Saturday, February 6, 2010

Gospel Poverty is NOT ....(#7, #8, #9)

Gospel Poverty is not insensitivity to beauty or health

Father Dubay says that Scripture nowhere advises us to be careless of our health. Of course, neither are we to pamper ourselves -- but our health is a gift from God, and we are to treat it properly by getting nourishing food and sufficient rest.

It's also not a mark of poverty to be indifferent to beauty. Many Psalms speak of how we are to glory in God's handiwork. St Francis of Assisi, in love with Lady Poverty as he was, was very sensitive to the beauties and wonders of the natural world.


Gospel Poverty is not respectful use of creation.

Using God's gifts in a sober, respectful manner -- being good stewards of creation -- is a good thing, but without sufficiently recognizing the misery of the 3rd and 4th world, "respect" doesn't mean much. The most selfish people, he says, can justify their use of creation as "sober" and "respectful".


Gospel Poverty is not amorphous sentimentalism

This seems related to the last one. Father Dubay says that people who live "comfortably, even elegantly" -- with extensive wardrobes, regular and costly recreations and vacations, and good things to eat and drink -- can call for "consciousness raising" in regard to poor folk. He thinks that feelings entertained in luxury mean very little, and that no one really puts much stock in such opinions when they aren't backed up by any kind of action.


My Notes:

I put these last three all together because they all seem to involve stewardship or care for creation in some way. From what he says, respectful use of creation involves:

  1. Care for one's own life and health (obviously not excessive care -- there are times when the importance of a situation outweighs the normal regard for one's health -- for example, when Father Damien acquired leprosy by heroically caring for lepers in Hawaii).
  2. Care for the earth (remembering that it is our task to conserve resources for future generations, but that God made all things for the sake of humans, but made humans dignified in their own right, so humans come first). Also, care and loving appreciation for beauty.
  3. Care and ACTION on behalf of the poor on a global scale. Which means at least partly, in his view, accepting a lower standard of living for oneself in order to help those who are less fortunate.
When I read through these the first time, I got stuck on the "action on behalf of the third world" part. Where I live, most people around me are richer than I am or if not, they are self-sufficient and would not appreciate handouts. We do donate money to charitable organizations in the third world, but probably not enough to make a whole lot of difference.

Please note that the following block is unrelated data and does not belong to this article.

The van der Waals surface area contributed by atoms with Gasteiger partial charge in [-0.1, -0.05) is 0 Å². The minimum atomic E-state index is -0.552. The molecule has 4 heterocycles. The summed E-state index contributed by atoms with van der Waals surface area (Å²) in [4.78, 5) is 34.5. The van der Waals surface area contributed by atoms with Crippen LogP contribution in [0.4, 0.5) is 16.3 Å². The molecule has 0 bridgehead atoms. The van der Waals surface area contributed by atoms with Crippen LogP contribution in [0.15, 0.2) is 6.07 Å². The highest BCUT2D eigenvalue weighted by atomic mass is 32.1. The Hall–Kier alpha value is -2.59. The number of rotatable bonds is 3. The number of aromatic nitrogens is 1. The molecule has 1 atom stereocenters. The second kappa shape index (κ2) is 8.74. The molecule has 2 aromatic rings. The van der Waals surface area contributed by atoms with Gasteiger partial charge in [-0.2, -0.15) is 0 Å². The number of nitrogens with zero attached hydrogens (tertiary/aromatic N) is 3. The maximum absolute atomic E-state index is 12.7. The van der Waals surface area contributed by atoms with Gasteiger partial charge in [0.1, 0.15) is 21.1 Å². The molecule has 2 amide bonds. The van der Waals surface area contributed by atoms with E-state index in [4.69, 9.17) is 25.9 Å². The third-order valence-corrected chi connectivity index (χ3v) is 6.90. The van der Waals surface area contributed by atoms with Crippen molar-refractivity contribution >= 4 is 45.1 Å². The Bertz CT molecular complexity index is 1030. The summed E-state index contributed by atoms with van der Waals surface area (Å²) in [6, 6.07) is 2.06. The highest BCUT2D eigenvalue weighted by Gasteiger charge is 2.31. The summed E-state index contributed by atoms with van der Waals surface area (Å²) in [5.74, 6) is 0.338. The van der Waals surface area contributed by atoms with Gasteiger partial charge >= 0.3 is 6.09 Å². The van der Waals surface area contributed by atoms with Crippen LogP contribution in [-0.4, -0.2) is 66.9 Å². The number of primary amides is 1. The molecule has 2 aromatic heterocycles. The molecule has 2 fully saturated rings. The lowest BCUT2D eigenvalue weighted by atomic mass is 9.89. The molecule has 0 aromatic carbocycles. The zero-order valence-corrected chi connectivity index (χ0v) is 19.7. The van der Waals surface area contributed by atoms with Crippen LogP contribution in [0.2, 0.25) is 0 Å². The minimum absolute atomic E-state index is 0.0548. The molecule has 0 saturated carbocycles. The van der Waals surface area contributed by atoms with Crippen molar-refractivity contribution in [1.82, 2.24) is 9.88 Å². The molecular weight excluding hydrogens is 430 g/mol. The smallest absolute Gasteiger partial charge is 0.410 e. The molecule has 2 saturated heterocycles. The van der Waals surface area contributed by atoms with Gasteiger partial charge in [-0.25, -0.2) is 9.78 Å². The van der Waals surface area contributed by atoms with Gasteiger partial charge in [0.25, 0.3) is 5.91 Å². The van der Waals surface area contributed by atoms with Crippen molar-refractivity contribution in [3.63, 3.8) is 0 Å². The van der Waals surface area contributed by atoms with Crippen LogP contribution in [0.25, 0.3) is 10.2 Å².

What am I saying here? I think it's the difficulty of charity towards a huge group of people very far away. It's easy to think that my little sacrifices and things won't make a huge difference in the lives of people halfway across the world. I'm just mentioning it as an ongoing question in my mind whenever I read what Father Dubay writes about the Third World. I suppose it's somewhat similar to my puny efforts to recycle/re-use. When Aidan was in the hospital I would see the hospital throw away as much stuff in a day as I would throw away in a year. It gets discouraging to think of Al Gore or someone basically blowing away more natural resources in a year as my family of nine would go through in a lifetime. Yet, still, I realize that my family probably lives a life that would look incredibly wealthy to most people in the Third or Fourth World.

So that is something I hope to figure out as I keep going through the book. Right now it's a puzzle to me. There's an interesting thread in regard to this at Real Learning.

St Augustine writes in On Christian Doctrine (chapter 28):

Further, all men are to be loved equally. But since you cannot do good to all, you are to pay special regard to those who, by the accidents of time, or place, or circumstance, are brought into closer connection with you. For, suppose that you had a great deal of some commodity, and felt bound to give it away to somebody who had none, and that it could not be given to more than one person; if two persons presented themselves, neither of whom had either from need or relationship a greater claim upon you than the other, you could do nothing fairer than choose by lot to which you would give what could not be given to both. Just so among men: since you cannot consult for the good of them all, you must take the matter as decided for you by a sort of lot, according as each man happens for the time being to be more closely connected with you.

No comments:

Post a Comment

I would love to hear your thoughts on this!